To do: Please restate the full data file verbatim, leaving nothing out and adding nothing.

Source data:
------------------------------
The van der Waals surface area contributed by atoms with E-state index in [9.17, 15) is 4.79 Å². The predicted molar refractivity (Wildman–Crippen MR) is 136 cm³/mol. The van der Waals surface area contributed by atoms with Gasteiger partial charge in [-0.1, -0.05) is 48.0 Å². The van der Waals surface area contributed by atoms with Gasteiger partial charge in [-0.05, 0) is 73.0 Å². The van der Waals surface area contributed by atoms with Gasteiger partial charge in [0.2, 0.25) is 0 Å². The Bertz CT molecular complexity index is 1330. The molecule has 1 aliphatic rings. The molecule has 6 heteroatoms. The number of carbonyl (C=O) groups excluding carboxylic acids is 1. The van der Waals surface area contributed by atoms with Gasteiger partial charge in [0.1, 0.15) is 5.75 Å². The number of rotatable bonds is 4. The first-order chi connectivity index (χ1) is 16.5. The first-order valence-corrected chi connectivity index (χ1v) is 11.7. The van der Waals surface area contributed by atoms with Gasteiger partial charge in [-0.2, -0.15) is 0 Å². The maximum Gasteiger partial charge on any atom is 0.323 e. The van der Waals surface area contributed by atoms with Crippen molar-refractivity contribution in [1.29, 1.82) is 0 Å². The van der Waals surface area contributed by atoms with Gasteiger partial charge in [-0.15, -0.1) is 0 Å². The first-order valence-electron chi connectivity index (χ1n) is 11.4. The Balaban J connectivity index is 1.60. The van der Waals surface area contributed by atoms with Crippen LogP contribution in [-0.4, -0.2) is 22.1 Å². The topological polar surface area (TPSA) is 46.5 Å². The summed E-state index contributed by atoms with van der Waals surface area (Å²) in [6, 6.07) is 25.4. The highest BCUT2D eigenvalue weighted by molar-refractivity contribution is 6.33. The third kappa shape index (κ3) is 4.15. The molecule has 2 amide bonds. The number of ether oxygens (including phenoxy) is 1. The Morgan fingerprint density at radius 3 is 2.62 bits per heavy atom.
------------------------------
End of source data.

The van der Waals surface area contributed by atoms with E-state index in [9.17, 15) is 4.79 Å². The predicted molar refractivity (Wildman–Crippen MR) is 136 cm³/mol. The van der Waals surface area contributed by atoms with Gasteiger partial charge in [-0.1, -0.05) is 48.0 Å². The van der Waals surface area contributed by atoms with Gasteiger partial charge in [-0.05, 0) is 73.0 Å². The van der Waals surface area contributed by atoms with Gasteiger partial charge in [0.2, 0.25) is 0 Å². The Bertz CT molecular complexity index is 1330. The molecule has 1 aliphatic rings. The molecule has 6 heteroatoms. The number of carbonyl (C=O) groups excluding carboxylic acids is 1. The van der Waals surface area contributed by atoms with Gasteiger partial charge in [0.1, 0.15) is 5.75 Å². The number of rotatable bonds is 4. The first-order chi connectivity index (χ1) is 16.5. The first-order valence-corrected chi connectivity index (χ1v) is 11.7. The van der Waals surface area contributed by atoms with Gasteiger partial charge in [-0.2, -0.15) is 0 Å². The maximum Gasteiger partial charge on any atom is 0.323 e. The van der Waals surface area contributed by atoms with Crippen molar-refractivity contribution in [1.29, 1.82) is 0 Å². The van der Waals surface area contributed by atoms with Gasteiger partial charge in [-0.15, -0.1) is 0 Å². The first-order valence-electron chi connectivity index (χ1n) is 11.4. The Balaban J connectivity index is 1.60. The van der Waals surface area contributed by atoms with Crippen LogP contribution in [-0.4, -0.2) is 22.1 Å². The topological polar surface area (TPSA) is 46.5 Å². The summed E-state index contributed by atoms with van der Waals surface area (Å²) in [6, 6.07) is 25.4. The highest BCUT2D eigenvalue weighted by molar-refractivity contribution is 6.33. The third kappa shape index (κ3) is 4.15. The molecule has 2 amide bonds. The number of ether oxygens (including phenoxy) is 1. The Morgan fingerprint density at radius 3 is 2.62 bits per heavy atom.